Interview – Semaglutide holds the key to Novo’s success

Date October 03, 2017

After falling flat with Tresiba, Novo Nordisk desperately needs semaglutide, billed as its biggest growth driver, to live up to expectations. By the end of the year the Danish group could have US and EU approval for its once-weekly GLP-1 agonist, which will be vital for clawing back market share from Eli Lilly.

Novo’s chief science officer, Mads Krogsgaard Thomsen, is confident that the Danish group has the best-in-class agent, but there are reasons to be cautious about the product’s sales potential. One is pricing, with Mr Krogsgaard Thomsen admitting that Novo will only be able to charge a small premium if sema is approved. “We’re not talking about trying to get a 20%, 30% or 40% premium,” he tells EP Vantage.

Another is the fact that, despite a win in the 3,000-patient Sustain 6 cardiovascular outcomes trial, sema is unlikely to get a cardiovascular risk-reduction indication on its label straightaway. “The study was too small,” Mr Krogsgaard Thomsen says. “But we hope to get data in there – which will mean we can go out and tell physicians about it.”

He says Sustain 6 was designed prospectively only to assess non-inferiority and safety, not superiority – nevertheless, it showed a 26% reduction versus placebo in the time to first occurrence of cardiovascular death, non-fatal myocardial infarction or stroke, driven by a 39% decrease in stroke. 

“We underestimated the efficacy of sema,” says Mr Krogsgaard Thomsen. “We expected to be in the 10-15% range, but the event rate was higher than we expected, and the difference was bigger than we expected.”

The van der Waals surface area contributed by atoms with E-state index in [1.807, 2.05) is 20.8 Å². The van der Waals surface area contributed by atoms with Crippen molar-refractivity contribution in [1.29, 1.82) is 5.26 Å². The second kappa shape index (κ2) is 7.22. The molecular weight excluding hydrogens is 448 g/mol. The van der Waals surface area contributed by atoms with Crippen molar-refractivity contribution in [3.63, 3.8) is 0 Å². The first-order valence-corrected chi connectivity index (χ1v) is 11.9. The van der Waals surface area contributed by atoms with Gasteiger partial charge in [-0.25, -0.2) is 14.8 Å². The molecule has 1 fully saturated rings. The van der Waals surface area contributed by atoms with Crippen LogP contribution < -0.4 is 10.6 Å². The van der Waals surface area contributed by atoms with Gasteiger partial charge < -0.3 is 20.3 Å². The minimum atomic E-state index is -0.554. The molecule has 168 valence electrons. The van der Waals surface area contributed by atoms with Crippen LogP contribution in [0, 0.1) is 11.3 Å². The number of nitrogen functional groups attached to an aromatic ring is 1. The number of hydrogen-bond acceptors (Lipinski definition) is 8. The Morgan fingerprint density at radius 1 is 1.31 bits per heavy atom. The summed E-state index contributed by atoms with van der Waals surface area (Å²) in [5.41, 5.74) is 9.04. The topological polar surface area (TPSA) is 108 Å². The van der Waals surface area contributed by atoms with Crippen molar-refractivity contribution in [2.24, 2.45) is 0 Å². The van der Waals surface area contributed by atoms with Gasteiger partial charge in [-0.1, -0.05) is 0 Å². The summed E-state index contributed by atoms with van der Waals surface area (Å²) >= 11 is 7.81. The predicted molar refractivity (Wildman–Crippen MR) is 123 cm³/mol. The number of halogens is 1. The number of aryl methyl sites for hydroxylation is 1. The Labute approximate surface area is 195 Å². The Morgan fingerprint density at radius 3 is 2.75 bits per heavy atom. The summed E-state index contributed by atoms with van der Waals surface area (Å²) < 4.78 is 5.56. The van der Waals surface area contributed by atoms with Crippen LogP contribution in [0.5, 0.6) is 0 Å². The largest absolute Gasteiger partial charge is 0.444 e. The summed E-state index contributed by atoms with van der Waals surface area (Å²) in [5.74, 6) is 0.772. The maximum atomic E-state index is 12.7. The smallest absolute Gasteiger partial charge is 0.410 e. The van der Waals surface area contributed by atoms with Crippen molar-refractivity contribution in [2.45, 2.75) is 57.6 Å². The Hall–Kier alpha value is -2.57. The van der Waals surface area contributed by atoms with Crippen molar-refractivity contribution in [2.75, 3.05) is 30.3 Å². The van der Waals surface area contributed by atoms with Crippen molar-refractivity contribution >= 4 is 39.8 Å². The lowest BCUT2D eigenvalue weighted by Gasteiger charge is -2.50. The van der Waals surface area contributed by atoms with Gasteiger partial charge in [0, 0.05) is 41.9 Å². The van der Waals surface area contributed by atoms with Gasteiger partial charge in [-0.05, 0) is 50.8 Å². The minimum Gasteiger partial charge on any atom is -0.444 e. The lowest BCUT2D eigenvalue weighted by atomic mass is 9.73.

To support a label expansion, Novo plans to start a bigger CV outcomes trial next year in up to 14,000 patients, which should take around a year and a half to enrol. The group had always expected to carry out this study, he adds, but it is a prime example of the size of the investment Novo is making in sema as it seeks to stay ahead of Lilly, which is taking the market by storm with its rival once-weekly GLP-1, Trulicity.

Franchise building

That investment in sema includes a slew of other studies, including the 10-trial Pioneer programme for a once-daily oral version, due to read out next year. This programme features a head-to-head study against Lilly and Boehringer’s SGLT2 inhibitor Jardiance.

Oral semaglutide phase III trials 
Study  Setting  Data due  Trial ID 
Pioneer 1  Vs placebo in type 2 diabetes  Q1 2018  NCT02906930 
Pioneer 2  Vs Jardiance in type 2 diabetes  Q2 2018  NCT02863328 
Pioneer 3  Vs Januvia in type 2 diabetes  Q2 2018  NCT02607865 
Pioneer 4  Vs Victoza in type 2 diabetes  Q2 2018  NCT02863419 
Pioneer 5  Vs placebo in type 2 diabetes and moderate renal impairment  Q2 2018  NCT02827708 
Pioneer 6  CV outcomes study in type 2 diabetes  2018  NCT02692716 
Pioneer 7  Flexible dose adjustment vs Januvia in type 2 diabetes  2018  NCT02849080 
Pioneer 8  Vs placebo in insulin-treated type 2 diabetes  2018  NCT03021187 
Pioneer 9  Vs placebo or Victoza in Japanese type 2 diabetes patients  2018  NCT03018028 
Pioneer 10  Vs Trulicity both in combination with one oral antidiabetic drug in Japanese type 2 diabetes  2018  NCT03015220 

SGLT2 inhibitors, being oral, tend to be used ahead of injectable products like GLP-1s, but oral sema could change this, Mr Krogsgaard Thomsen believes. “Jardiance by no means matches our GLP-1s, but until we have oral sema they have the benefit of a tablet.”